How Building A Skoolie Ruined Our Life.


This isn’t a story about how our life fell apart the moment we bought our bus, so sorry about the clickbaity title. This is actually a self-realization story about how our life has changed since we took on the challenge of converting our bus, downsizing our possessions and are searching for new life experiences.

We’re not allowed to be lazy anymore.

Typically, pre bus we would come home after a long day at work and would take a nap, or make some food and play video games. Maybe scroll FB, Twitter, Pinterest… Whatever social media distraction we could find and waste hours of our time on. Some days we were called to do yard work, or make repairs to the house, or just clean up the mess we had made the night before, but we didn’t do it with any further purpose.

Now our routine has changed. After a hard days work we now come home with a list of things to do. Measure this, Cut that, Stain these, Mount that, Build this, Fix that… The list continues to dwindle and expand at the same rate. Our afternoons are spent working on the bus; or if we’re not working on the bus we’re working on the house we have for sale, if not that then we are finding things to list on FB marketplace and Craigslist, puling out things to sell at a yard sale, or throwing out things we don’t want and can’t sell.

Our weekends are more working on the bus, trying to get as much done as we can in between the constant trips to the hardware stores and the looming work week ahead. Everything we do is in regards to our choice, our determination, to build this bus and leave the State of Florida this year.

We aren’t allowed to waste money anymore…

Before the bus we spent money on frivolous things; things we didn’t NEED; things that have now sat unused and unopened since we got them. We spent money going on trips to Disney (one of our favorite places). We spent money on seeing movies we really didn’t like. We spent money on going out to eat A LOT… this is still one we’re trying to get over.

We dug ourselves into unsustainable debt and are now clawing our way out. We have taken to downsizing our possessions and get rid of everything we don’t either want to take on the bus or what we want to take to a new home when we get there. We had hard revelations that we had a cat we didn’t feel was a good fit for us anymore. We found a beautiful family for her and she is now loved more than we could have done in our circumstances.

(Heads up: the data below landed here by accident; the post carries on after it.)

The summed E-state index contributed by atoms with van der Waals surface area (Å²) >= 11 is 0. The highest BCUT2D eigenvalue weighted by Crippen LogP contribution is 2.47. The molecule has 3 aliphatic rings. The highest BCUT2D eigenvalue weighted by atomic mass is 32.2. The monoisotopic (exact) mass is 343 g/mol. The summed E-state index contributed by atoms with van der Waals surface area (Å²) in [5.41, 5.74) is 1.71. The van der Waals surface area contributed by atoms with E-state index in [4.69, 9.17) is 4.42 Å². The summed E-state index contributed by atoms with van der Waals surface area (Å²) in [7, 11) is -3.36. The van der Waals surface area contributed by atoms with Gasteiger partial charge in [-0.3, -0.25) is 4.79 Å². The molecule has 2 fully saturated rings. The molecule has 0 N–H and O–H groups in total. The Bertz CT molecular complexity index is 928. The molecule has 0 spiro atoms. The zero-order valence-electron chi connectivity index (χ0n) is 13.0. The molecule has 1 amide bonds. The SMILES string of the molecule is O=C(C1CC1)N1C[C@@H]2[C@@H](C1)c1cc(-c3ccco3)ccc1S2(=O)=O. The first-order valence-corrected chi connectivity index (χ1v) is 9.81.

We have had to, and still are, going through our house and seeing all the mistakes we have made in the last 15 years of being the consumer without conscience that we’ve come recently to despise. We had to learn that these things, these cheap metal and cheaper plastic THINGS all over our house are not making us happy at all and what we crave are the experiences we have never had.

Building this new tiny home on wheels hasn’t ruined our lives, it just ruined the old life that we were so used to. This experience has brought out so much in each of us. It has forced us to learn. It has forced us to be uncomfortable. It has forced us to work harder than we have in years. And it has forced us to reevaluate everything in our lives and what we want out of the years we have left.

So again, sorry about the clickbaity title, I just hope some of these thoughts resonate with others and maybe help others feel that they aren’t the only one’s going through all the mental and physical hurdles that surround a life changing event such as this.

Let us know in the comments if you’ve had similar feelings.

What was the hardest thing to left go of? How hard was it to find yourself standing in the middle of a house so full of stuff but so damn empty?

Sloth High Five.


2 comments on “How Building A Skoolie Ruined Our Life.”

  1. Not a skoolie, but did the same process you did and got a 32′ 5th wheel and live in it now. My experience mirrors yours a lot in terms of how much stuff I had that I had no use for and was just sitting around in a big old box called a “house.” It’s been a few months now, and the only thing — the ONLY thing — I’ve missed even a bit is books. I spent close to 20 years building my library and enjoyed sitting in a room surrounded by books. I put them all in a storage unit and may reconsitute it someday, or I may not.

    I’m not as far into the fix-it routines as you are, but I can see that day coming. I need to put reflective roofing material on, learn about solar, fix the broken galley-dump handle, but nothing (yet) on the scale you have with a skoolie. But even so what you said about this lifestyle forcing you not to be lazy is something I can relate to.


    1. Oh man books are mine biggest worry as well. I had to downsize a lot of my own library. I decided to bring around 15 books including a few journals I really want to fill out on our journey. Im not much for digital books so I had to keep a small amount with me and we will be keeping more in storage until we settle down somewhere.
      There is so much left to do, both on our house and on the bus… the list is never ending. Thanks for reading.


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